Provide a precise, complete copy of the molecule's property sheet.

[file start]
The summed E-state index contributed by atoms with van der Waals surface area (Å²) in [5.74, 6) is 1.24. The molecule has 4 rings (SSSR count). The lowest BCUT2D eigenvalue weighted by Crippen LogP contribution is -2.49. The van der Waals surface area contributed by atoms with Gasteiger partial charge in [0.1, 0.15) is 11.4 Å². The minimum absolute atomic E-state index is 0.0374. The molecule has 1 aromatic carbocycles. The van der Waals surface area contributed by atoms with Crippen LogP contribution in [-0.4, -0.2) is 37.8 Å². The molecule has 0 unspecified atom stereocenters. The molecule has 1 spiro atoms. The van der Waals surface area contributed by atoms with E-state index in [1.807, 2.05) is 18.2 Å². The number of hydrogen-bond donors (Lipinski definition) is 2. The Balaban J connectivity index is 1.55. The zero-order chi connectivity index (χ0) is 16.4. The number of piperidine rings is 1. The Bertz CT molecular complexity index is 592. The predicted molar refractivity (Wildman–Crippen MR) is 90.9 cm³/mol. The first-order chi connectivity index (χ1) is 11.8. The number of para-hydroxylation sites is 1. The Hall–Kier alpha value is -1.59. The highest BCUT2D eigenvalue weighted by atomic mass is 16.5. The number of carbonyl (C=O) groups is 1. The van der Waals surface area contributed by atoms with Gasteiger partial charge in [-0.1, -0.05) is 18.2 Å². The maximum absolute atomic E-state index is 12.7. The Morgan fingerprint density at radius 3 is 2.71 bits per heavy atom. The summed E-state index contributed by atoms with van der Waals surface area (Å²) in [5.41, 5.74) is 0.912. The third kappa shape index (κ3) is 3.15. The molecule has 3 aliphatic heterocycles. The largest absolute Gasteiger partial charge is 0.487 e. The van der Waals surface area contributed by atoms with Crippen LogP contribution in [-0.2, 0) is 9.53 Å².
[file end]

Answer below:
The summed E-state index contributed by atoms with van der Waals surface area (Å²) in [5.74, 6) is 1.24. The molecule has 4 rings (SSSR count). The lowest BCUT2D eigenvalue weighted by Crippen LogP contribution is -2.49. The van der Waals surface area contributed by atoms with Gasteiger partial charge in [0.1, 0.15) is 11.4 Å². The minimum absolute atomic E-state index is 0.0374. The molecule has 1 aromatic carbocycles. The van der Waals surface area contributed by atoms with Crippen LogP contribution in [-0.4, -0.2) is 37.8 Å². The molecule has 0 unspecified atom stereocenters. The molecule has 1 spiro atoms. The van der Waals surface area contributed by atoms with E-state index in [1.807, 2.05) is 18.2 Å². The number of hydrogen-bond donors (Lipinski definition) is 2. The Balaban J connectivity index is 1.55. The zero-order chi connectivity index (χ0) is 16.4. The number of piperidine rings is 1. The Bertz CT molecular complexity index is 592. The predicted molar refractivity (Wildman–Crippen MR) is 90.9 cm³/mol. The first-order chi connectivity index (χ1) is 11.8. The number of para-hydroxylation sites is 1. The Hall–Kier alpha value is -1.59. The highest BCUT2D eigenvalue weighted by atomic mass is 16.5. The number of carbonyl (C=O) groups is 1. The van der Waals surface area contributed by atoms with Gasteiger partial charge in [-0.1, -0.05) is 18.2 Å². The maximum absolute atomic E-state index is 12.7. The Morgan fingerprint density at radius 3 is 2.71 bits per heavy atom. The summed E-state index contributed by atoms with van der Waals surface area (Å²) in [5.41, 5.74) is 0.912. The third kappa shape index (κ3) is 3.15. The molecule has 3 aliphatic heterocycles. The largest absolute Gasteiger partial charge is 0.487 e. The van der Waals surface area contributed by atoms with Crippen LogP contribution in [-0.2, 0) is 9.53 Å².